We all should share energy through a worldwide grid

We all should share energy through a worldwide grid – The importance of geography and grid connections became painfully clear in China in recent years. Too many coal and wind power stations have been built in China’s northern provinces without the grid capacity to connect them to the high-consumption provinces in the east.151 A five-year spending program of $350 billion, 2016–2020, aims to resolve this by building another 20 high-voltage direct currents (HVDC) lines from north to south and east of over 800 kilometers each.

We all should share energy through a worldwide grid

A recent key breakthrough to transport electricity flexibly is opening up many new possibilities for massive continental-scale ‘super grids.’ These can bring benefits of the seasonal complementary nature of wind and sun. It has been established that—at least in Europe—there are a lot of cloudy, windy days in winter and clear, still days in summer due to which the seasonal storage issue would largely disappear by combining wind and solar power (figures 1a & 1b).

We all should share energy through a worldwide grid
Figure 1.

Interconnection over large geographic distances can also connect different wind regions to each other, for example, the North Sea, Baltic Sea, and Mediterranean Sea countries. The rationale is that connecting them would smooth out a lot of the day-to-day fluctuation between these countries. However, it is not an end-all solution, as can be seen in figure 1c, wherein a theoretical example 240 GW of wind and 90 GW of solar capacity for the year 2014 are pooled across seven EU-28 countries.153 The key challenge of super grids lies in the enormous amount of planning they require, especially when they go through built-up environments. In Europe for this reason HVDC cables have been built only in offshore areas. Germany is making its first steps towards a large onshore HVDC grid. Three high-voltage direct-current lines will be built in the next five years, connecting offshore and onshore wind farms in the north to large electricity users in the German south.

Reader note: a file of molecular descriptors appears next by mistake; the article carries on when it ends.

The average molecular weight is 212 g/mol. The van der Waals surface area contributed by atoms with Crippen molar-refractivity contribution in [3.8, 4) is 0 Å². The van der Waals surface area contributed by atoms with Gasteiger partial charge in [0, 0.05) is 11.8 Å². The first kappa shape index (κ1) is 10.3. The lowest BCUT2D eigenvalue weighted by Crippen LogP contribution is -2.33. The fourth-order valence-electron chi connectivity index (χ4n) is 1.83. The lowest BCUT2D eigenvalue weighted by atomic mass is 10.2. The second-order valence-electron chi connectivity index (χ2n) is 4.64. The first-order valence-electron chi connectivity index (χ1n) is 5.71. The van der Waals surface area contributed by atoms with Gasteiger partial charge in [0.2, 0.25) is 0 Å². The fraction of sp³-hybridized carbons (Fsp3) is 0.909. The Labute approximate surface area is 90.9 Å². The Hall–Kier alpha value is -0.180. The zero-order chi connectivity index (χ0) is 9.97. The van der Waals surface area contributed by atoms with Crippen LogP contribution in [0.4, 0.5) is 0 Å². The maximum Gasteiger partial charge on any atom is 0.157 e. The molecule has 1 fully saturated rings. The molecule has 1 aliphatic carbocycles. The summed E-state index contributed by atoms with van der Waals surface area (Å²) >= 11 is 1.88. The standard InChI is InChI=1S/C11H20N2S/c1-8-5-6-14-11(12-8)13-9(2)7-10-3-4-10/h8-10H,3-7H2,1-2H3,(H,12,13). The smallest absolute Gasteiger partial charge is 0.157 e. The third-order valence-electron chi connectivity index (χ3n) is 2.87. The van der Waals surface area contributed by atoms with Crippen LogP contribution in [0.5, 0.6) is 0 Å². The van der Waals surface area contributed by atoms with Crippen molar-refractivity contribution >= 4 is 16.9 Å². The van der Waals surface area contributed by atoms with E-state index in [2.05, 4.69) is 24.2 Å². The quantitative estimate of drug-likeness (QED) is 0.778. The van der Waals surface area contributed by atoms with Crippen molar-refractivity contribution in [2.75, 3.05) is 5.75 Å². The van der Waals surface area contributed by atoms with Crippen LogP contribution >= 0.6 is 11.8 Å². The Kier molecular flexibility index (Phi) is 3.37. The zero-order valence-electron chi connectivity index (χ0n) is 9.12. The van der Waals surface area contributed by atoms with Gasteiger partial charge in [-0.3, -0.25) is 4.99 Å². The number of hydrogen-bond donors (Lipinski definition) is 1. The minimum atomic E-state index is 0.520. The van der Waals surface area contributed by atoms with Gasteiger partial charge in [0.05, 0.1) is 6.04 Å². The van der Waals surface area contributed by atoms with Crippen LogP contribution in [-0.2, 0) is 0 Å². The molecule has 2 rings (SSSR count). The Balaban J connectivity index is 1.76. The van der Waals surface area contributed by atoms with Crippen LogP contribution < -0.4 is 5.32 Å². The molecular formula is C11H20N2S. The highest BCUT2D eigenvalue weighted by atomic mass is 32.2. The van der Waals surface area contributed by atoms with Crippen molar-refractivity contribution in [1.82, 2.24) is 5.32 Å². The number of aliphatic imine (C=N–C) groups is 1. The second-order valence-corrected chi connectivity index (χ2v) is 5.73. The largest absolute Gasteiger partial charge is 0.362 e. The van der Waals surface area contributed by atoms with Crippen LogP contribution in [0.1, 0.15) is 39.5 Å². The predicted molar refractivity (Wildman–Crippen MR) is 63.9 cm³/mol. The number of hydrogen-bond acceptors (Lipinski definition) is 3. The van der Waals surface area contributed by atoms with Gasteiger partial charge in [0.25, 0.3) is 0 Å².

China is building its own super grid. The country already has 20 such cables at 500–800 kV; the longest is 2,210 km long. It has also signed an agreement with the Russian, Japanese, and South Korean national grid companies to explore building a pan-Asian super grid. And Chinese ambitions don’t stop there. Zhenya Liu, the chairman of China’s State Grid Corporation (SGCC), dreams of building a global-scale grid system by the year 2050 called the Energy Internet to which all continents are connected.155 He launched the first Global Energy Interconnection conference in March 2016 where hundreds of international companies and institutes were brought together to talk about the global super grid. Technically speaking, creating such massive power corridors is a massive challenge, let alone economically. Yet it would allow the connection of solar power from longitudinally very distant places, so that locations where it is night become connected to places where it is the day, and vice versa. 

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